It’s important to note that the credit reporting companies don’t share information with each other, so it’s possible for the information in one agency’s report to differ from your reports from the other two agencies. Some people prefer to order their free report from all three reporting agencies at the same time to help identify any inaccuracies across them. Other people choose to stagger their free reports, ordering a free report from one of the three reporting agencies once every four months. This strategy can help you to keep closer tabs on your credit throughout the year.

The only website that is authorized to provide you with your free annual credit reports under the Fair Credit Reporting Act is http://www.annualcreditreport.com. If you’d prefer to order your free reports by phone, you can do so by calling 1-877-322-8228. You can also print out and mail a request form to Annual Credit Report Request Service, P.O. Box 105281, Atlanta, GA 30348-5281. You can download the form via this web address: https://www.annualcreditreport.com/manualRequestForm.action.

Once you’ve ordered all three of the free credit reports you’re entitled to annually, you can still order more, but you’ll have to pay for them through the individual credit reporting agencies. However, there are some special circumstances that could entitle you to more than one free credit report from each reporting agency. These situations include having your credit limit reduced, being denied credit, or becoming a victim of identity theft.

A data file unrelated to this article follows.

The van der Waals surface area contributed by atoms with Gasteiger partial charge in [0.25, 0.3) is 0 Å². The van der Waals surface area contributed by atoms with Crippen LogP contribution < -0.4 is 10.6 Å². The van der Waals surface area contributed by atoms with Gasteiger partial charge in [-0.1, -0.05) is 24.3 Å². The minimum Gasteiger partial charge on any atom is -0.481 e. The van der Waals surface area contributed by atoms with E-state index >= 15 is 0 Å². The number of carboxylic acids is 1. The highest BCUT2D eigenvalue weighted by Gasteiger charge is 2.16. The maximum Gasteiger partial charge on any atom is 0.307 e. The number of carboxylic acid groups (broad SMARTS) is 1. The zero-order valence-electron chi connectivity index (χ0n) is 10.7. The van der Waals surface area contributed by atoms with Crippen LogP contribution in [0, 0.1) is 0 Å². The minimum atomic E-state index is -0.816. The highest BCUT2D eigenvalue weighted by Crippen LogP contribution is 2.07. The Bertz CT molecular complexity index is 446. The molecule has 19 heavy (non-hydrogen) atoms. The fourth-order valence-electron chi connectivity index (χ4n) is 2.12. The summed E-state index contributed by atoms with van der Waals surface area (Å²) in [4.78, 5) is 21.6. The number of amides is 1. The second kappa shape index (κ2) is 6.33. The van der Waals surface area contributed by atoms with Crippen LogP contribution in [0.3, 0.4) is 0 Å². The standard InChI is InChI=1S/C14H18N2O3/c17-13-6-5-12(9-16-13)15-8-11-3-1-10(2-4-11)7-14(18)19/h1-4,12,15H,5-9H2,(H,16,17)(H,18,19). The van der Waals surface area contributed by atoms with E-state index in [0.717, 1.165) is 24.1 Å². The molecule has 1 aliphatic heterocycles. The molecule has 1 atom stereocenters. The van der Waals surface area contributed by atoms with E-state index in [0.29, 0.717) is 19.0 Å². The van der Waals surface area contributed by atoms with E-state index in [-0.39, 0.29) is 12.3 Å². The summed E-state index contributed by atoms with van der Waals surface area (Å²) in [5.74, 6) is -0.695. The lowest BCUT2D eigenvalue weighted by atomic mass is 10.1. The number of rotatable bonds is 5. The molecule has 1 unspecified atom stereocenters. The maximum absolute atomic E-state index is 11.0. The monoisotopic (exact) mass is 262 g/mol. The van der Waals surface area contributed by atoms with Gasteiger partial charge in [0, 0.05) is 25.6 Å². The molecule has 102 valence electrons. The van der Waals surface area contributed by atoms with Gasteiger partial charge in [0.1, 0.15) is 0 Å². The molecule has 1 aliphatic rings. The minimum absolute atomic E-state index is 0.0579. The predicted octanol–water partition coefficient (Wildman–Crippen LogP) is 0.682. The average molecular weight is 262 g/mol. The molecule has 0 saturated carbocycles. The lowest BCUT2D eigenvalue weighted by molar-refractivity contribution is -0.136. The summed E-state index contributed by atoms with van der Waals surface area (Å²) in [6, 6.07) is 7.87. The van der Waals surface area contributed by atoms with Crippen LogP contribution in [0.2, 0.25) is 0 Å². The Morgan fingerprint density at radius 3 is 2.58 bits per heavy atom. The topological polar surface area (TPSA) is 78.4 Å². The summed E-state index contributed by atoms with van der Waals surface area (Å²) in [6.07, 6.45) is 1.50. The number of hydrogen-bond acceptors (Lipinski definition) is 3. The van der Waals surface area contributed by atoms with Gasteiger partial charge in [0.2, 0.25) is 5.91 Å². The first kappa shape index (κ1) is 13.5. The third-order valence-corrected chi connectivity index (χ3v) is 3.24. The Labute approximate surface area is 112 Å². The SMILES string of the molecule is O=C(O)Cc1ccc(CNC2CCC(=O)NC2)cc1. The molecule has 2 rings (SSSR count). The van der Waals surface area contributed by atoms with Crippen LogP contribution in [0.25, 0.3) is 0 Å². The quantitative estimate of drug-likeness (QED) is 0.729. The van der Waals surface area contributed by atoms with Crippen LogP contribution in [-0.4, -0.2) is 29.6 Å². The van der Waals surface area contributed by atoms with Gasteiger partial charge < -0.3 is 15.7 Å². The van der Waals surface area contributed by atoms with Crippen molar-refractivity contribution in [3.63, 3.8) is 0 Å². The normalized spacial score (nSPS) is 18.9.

No matter what your situation, staying on top of your credit history is a sound and smart way to keep track of your financial health.

Your Child’s Financial Independence Starts With You

Helping your child get their financial footing is a lot like teaching them to ride a bike. When you first start out you’ll need to give them lots of help and guidance.your-child-becoming-financially-independent

The older they get, the more confidence they’ll have and the better they’ll be able to keep their financial balance. The ultimate goal, of course, is to have them become financially independent.

There are lots of ways to get them headed in the right direction. Here are some to consider:

  • Help them understand needs versus wants. Their needs include essential things such as food, clothing, and shelter. On the flip side are their wants – a new cell phone, a puppy, a new car. Explain that “needs” should come before “wants” when dealing with finances.